In January, the government had announced that it would provide subsidy on purchase of cycles, from the money collected as fines during the odd-even schemes implementation period. The transport minister has also appealed to Delhiites to use bicycles for their daily needs every day instead of using bikes just in their colonies and said that government will build cycle tracks and stands on roads.

Why is the innovation potential not being unleashed? There is a key reason: the management of urban mobility operates in an environment that is too fragmented and hostile to innovation.

Our urban management systems do not allow market players to compete and establish business models that bring demand and supply into a natural balance. It is one of the toughest system level challenges facing actors of the mobility ecosystems.

There are plenty of solutions and business models available, but very few have managed to smartly integrate them to unleash their full business potential. What is needed is system level collaboration between all stakeholders of the mobility ecosystem to come up with innovative and integrated business models.

Road safety is key for urban mobility

While travelling in urban places one has to be extremely keen on the safety on the road. Today when road and transport has become an integral part of human life, its imperative that road safety is key to everyone’s survival. Everybody is a road user in one mode or the other. While the present mode of transport has reduced the distance but simultaneously it has increased risk. Accidents in cities results in loss of thousands of lives every year. According to a study by Delhi traffic police, “In India itself about eighty thousand people are killed in road crashes every year which is thirteen percent of the total fatality all over the world. Man behind the wheel plays an important role in most of the crashes”. These fatalities occur mostly due to carelessness of the people behind the wheels or lack of road safety awareness. Hence, road safety education is as essential as any other basic skills of survival.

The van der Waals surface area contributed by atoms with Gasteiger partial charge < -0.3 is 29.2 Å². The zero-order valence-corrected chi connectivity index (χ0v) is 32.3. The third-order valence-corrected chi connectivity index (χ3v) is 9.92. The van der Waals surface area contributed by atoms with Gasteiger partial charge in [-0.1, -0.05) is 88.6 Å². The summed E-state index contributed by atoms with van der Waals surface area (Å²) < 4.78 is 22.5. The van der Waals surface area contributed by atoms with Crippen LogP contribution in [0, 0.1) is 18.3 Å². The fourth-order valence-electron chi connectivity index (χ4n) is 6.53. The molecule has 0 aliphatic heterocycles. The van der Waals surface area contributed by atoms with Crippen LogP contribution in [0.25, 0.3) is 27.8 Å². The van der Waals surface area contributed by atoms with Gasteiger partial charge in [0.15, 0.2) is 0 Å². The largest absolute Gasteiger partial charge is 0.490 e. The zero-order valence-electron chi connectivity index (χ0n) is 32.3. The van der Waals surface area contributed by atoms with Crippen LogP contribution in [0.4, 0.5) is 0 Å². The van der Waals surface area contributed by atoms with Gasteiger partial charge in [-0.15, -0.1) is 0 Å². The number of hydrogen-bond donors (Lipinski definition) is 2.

Behaviour is the key while driving. Safe and efficient use of traffic environment is most important. And also important is formal training in road safety. It is with this purpose that traffic police in various cities have opened road Safety cell to generate awareness among road users. What is required is a comprehensive training program to educate the whole range of road using citizens, from a common pedestrian to a vehicle driver. And that is where the public transport system becomes much more important. It’s not just reduced traffic and congestion on the roads but also makes travelling much safer.  A solution that is begging to be implemented in the urban set up. It must be expanded at a rapid pace to be in sync with growing urban population in India and its ever growing demands.

Solving the mobility challenge will require bold, coordinated actions from the private and public sectors. Technological advances and commercialization, funding, intelligent policies, and business-model innovation will be needed to realize productivity improvements while creating more sustainable environments in our cities. One has to be optimistic that this will help the world avoid a future of global gridlock. Already, there is discernible movement towards new “multimodal” services— those that facilitate journeys combining walking, cars, buses, bikes, and trains—as well as shared transportation services.